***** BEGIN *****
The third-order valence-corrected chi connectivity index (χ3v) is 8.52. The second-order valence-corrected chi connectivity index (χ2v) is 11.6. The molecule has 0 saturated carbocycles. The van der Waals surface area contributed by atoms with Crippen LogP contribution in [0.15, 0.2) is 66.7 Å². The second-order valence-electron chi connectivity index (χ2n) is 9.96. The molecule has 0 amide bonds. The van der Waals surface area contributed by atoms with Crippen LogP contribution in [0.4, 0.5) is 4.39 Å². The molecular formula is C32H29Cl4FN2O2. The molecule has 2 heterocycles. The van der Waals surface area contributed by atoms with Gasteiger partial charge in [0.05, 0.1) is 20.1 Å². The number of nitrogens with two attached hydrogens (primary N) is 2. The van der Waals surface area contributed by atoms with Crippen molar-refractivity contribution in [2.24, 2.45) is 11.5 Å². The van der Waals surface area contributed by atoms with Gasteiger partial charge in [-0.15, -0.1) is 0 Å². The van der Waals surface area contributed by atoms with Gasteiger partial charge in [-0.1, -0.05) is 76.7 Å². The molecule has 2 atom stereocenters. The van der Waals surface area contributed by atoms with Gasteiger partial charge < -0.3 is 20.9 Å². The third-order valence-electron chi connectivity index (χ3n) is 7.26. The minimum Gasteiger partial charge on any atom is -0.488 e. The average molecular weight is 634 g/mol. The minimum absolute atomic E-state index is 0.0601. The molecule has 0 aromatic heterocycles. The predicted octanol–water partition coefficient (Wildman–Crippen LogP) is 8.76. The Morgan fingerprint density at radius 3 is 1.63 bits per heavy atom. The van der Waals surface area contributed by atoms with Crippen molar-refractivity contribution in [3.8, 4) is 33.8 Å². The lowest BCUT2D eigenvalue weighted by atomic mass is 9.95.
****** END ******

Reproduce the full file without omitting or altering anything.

The third-order valence-corrected chi connectivity index (χ3v) is 8.52. The second-order valence-corrected chi connectivity index (χ2v) is 11.6. The molecule has 0 saturated carbocycles. The van der Waals surface area contributed by atoms with Crippen LogP contribution in [0.15, 0.2) is 66.7 Å². The second-order valence-electron chi connectivity index (χ2n) is 9.96. The molecule has 0 amide bonds. The van der Waals surface area contributed by atoms with Crippen LogP contribution in [0.4, 0.5) is 4.39 Å². The molecular formula is C32H29Cl4FN2O2. The molecule has 2 heterocycles. The van der Waals surface area contributed by atoms with Gasteiger partial charge in [0.05, 0.1) is 20.1 Å². The number of nitrogens with two attached hydrogens (primary N) is 2. The van der Waals surface area contributed by atoms with Crippen molar-refractivity contribution in [2.24, 2.45) is 11.5 Å². The van der Waals surface area contributed by atoms with Gasteiger partial charge in [-0.15, -0.1) is 0 Å². The van der Waals surface area contributed by atoms with Gasteiger partial charge in [-0.1, -0.05) is 76.7 Å². The molecule has 2 atom stereocenters. The van der Waals surface area contributed by atoms with Gasteiger partial charge < -0.3 is 20.9 Å². The third-order valence-electron chi connectivity index (χ3n) is 7.26. The minimum Gasteiger partial charge on any atom is -0.488 e. The average molecular weight is 634 g/mol. The minimum absolute atomic E-state index is 0.0601. The molecule has 0 aromatic heterocycles. The predicted octanol–water partition coefficient (Wildman–Crippen LogP) is 8.76. The Morgan fingerprint density at radius 3 is 1.63 bits per heavy atom. The van der Waals surface area contributed by atoms with Crippen molar-refractivity contribution in [3.8, 4) is 33.8 Å². The lowest BCUT2D eigenvalue weighted by atomic mass is 9.95.